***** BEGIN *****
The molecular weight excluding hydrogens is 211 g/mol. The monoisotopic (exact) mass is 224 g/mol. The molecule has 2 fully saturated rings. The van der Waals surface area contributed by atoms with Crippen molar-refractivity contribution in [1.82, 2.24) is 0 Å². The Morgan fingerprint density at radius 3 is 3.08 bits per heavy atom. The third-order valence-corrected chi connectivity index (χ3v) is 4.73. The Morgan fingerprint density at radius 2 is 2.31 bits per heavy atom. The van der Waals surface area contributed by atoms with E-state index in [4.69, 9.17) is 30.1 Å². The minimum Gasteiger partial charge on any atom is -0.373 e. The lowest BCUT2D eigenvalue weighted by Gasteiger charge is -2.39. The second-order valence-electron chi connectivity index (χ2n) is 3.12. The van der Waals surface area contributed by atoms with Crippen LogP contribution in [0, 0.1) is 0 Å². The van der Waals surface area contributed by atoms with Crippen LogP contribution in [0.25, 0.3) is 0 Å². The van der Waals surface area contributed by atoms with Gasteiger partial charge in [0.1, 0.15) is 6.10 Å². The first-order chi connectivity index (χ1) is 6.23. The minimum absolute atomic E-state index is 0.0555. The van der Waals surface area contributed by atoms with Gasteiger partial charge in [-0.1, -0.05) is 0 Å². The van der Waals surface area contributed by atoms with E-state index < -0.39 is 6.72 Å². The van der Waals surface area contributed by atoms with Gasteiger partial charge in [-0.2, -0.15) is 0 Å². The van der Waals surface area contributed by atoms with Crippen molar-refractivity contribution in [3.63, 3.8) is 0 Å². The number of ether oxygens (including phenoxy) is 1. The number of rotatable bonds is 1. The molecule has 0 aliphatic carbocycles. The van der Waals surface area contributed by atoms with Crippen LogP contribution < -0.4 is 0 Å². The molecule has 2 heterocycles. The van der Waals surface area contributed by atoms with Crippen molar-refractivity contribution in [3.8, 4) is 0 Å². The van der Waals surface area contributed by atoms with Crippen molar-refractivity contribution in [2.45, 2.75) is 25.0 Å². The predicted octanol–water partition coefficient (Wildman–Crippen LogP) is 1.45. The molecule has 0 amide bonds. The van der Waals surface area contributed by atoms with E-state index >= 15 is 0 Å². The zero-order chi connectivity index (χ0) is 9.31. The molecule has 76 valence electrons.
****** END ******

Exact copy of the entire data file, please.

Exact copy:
The molecular weight excluding hydrogens is 211 g/mol. The monoisotopic (exact) mass is 224 g/mol. The molecule has 2 fully saturated rings. The van der Waals surface area contributed by atoms with Crippen molar-refractivity contribution in [1.82, 2.24) is 0 Å². The Morgan fingerprint density at radius 3 is 3.08 bits per heavy atom. The third-order valence-corrected chi connectivity index (χ3v) is 4.73. The Morgan fingerprint density at radius 2 is 2.31 bits per heavy atom. The van der Waals surface area contributed by atoms with E-state index in [4.69, 9.17) is 30.1 Å². The minimum Gasteiger partial charge on any atom is -0.373 e. The lowest BCUT2D eigenvalue weighted by Gasteiger charge is -2.39. The second-order valence-electron chi connectivity index (χ2n) is 3.12. The van der Waals surface area contributed by atoms with Crippen LogP contribution in [0, 0.1) is 0 Å². The van der Waals surface area contributed by atoms with Crippen LogP contribution in [0.25, 0.3) is 0 Å². The van der Waals surface area contributed by atoms with Gasteiger partial charge in [0.1, 0.15) is 6.10 Å². The first-order chi connectivity index (χ1) is 6.23. The minimum absolute atomic E-state index is 0.0555. The van der Waals surface area contributed by atoms with Gasteiger partial charge in [-0.1, -0.05) is 0 Å². The van der Waals surface area contributed by atoms with E-state index < -0.39 is 6.72 Å². The van der Waals surface area contributed by atoms with Gasteiger partial charge in [-0.2, -0.15) is 0 Å². The van der Waals surface area contributed by atoms with Crippen molar-refractivity contribution in [3.63, 3.8) is 0 Å². The number of ether oxygens (including phenoxy) is 1. The number of rotatable bonds is 1. The molecule has 0 aliphatic carbocycles. The van der Waals surface area contributed by atoms with Crippen LogP contribution < -0.4 is 0 Å². The molecule has 2 heterocycles. The van der Waals surface area contributed by atoms with Crippen molar-refractivity contribution in [3.8, 4) is 0 Å². The van der Waals surface area contributed by atoms with Crippen molar-refractivity contribution in [2.45, 2.75) is 25.0 Å². The predicted octanol–water partition coefficient (Wildman–Crippen LogP) is 1.45. The molecule has 0 amide bonds. The van der Waals surface area contributed by atoms with E-state index >= 15 is 0 Å². The zero-order chi connectivity index (χ0) is 9.31. The molecule has 76 valence electrons.